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Eat up your Chips says Gordon

Although I do think it is a worthwhile exercise trying to reduce food waste it is important to read the source reports.

The estimate of 40% of food wasted subsequent to harvesting is substantially more than that which is wasted in the home.

The main cause of food being wasted in the home is it being left on the plate. The largest proportion of any foodstuff being wasted is 9.7% and this is potatoes. That is, however, their calculation as to a proportion of food wasted. I am unsure about their estimates as to the proportion of foodstuffs bought that is wasted as it doesn't stack up. However, there is no benefit in auditing their figures as the objective of reducing food waste is laudable.

Hence our PM is calling for people to "eat up their chips" - or moreso perhaps to put fewer on the plate. (The report is available here)

These are extracts from the report:

UK households waste 6.7 million tonnes of food every year, around one third of the 21.7 million tonnes we purchase. Most of this food waste is currently collected by local authorities (5.9 million tonnes or 88%). Some of this will be recycled but most is still going to landfill where it is liable to create methane, a powerful greenhouse gas. The remaining 800,000 tonnes is composted by people at home, fed to animals or tipped down the sink.

Most of the food we throw away (4.1 million tonnes or 61%) is avoidable and could have been eaten if it had been managed better. Truly unavoidable food waste, like vegetable peelings, meat carcasses and teabags, accounts for 1.3 million tonnes a year or 19% of the total, with the remainder being ‘possibly avoidable’ food waste – items such as bread crusts that some people choose not to eat and potato skins which can be eaten when food is prepared in certain ways but not in others.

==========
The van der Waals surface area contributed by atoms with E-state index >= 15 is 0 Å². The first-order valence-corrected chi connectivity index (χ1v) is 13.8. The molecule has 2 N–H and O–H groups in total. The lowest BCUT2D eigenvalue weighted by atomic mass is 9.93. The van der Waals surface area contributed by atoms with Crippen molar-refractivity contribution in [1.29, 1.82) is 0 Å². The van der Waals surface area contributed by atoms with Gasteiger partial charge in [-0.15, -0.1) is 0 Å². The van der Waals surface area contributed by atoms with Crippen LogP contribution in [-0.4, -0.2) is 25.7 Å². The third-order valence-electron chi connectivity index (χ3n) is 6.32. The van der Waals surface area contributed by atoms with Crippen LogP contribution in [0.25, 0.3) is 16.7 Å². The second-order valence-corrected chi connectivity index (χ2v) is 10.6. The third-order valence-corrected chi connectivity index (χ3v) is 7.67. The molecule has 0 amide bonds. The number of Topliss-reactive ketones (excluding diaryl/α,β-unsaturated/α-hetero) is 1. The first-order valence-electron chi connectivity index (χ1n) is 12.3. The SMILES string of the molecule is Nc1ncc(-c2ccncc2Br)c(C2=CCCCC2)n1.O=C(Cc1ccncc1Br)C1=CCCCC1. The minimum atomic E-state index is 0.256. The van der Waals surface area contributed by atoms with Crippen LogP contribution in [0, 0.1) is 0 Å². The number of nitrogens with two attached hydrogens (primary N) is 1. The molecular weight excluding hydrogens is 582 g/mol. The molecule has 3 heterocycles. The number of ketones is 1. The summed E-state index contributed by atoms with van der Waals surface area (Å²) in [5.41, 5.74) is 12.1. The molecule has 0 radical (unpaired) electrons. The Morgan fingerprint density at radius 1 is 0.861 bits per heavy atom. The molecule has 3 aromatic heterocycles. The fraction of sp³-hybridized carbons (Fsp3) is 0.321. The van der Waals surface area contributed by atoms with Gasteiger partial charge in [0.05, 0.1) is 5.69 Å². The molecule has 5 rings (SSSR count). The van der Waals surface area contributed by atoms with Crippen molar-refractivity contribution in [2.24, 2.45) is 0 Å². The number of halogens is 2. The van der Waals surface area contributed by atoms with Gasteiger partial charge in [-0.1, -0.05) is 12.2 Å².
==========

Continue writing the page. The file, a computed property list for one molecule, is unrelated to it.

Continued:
The main reasons for throwing away food that could have been eaten if it had been managed better are:
􀂄 left on the plate after a meal (1,225,700 tonnes worth £3.3 billion);
􀂄 passed its date (808,000 tonnes worth £2.2 billion);
􀂄 looked, smelt or tasted bad (750,500 tonnes worth £1.8 billion);
􀂄 went mouldy (465,700 tonnes worth £960 million); and
􀂄 left over from cooking (360,600 tonnes worth £830 million).

Reasons are different for different types of food. For example:
􀂄 bread: out of date 29%, looked bad 21%, went mouldy 20%;
􀂄 breakfast cereals: 73% left over after a meal;
􀂄 cheese: out of date 37%, went mouldy 23%;
􀂄 eggs: out of date 56%, left over 25%;
􀂄 fresh fruit: mouldy 37%, looked bad 25%;
􀂄 salads: out of date 48%;
􀂄 fresh meat and fish: out of date 35%, left over 26%;
􀂄 milk: smelt or tasted bad 38%, out of date 37%;
􀂄 pasta: left over 50%;
􀂄 rice: left on plate 48%, left in saucepan 44%; and
􀂄 condiments: out of date 34%, left over after cooking 26%, left on plate 20%.

Here are the top 19

1 Potatoes 359,000 9.7%
2 Bread slices 328,000 8.8%
3 Apples 190,000 5.1%
4 Meat or fish mixed meals 161,000 4.2%
5 World breads (e.g. naan, tortilla) 102,000 2.7%
6 Vegetable mixed meals 96,000 2.6%
7 Pasta mixed meals 87,000 2.3%
8 Bread rolls/baguettes 86,000 2.3%
9 Rice mixed meals 85,000 2.3%
10 Mixed meals 85,000 2.3%
11 Bananas 84,000 2.3%
12 Bread loaves 75,000 2.0%
13 Yoghurts/yoghurt drinks 67,000 1.8%
14 Sandwiches 63,000 1.7%
15 Cakes 62,000 1.7%
16 Lettuces 61,000 1.7%
17 Tomatoes 61,000 1.7%
18 Cabbages 56,000 1.5%
19 Cooked rice 55,000 1.5%

What it does say, however, is that it is not necessarily that straightforward an issue to resolve and that simply putting fruit in the fridge (see below) is not going to resolve the issue. When you take into account the energy costs of the refrigeration it could, of course, be counterproductive (as well as needing a really big fridge).


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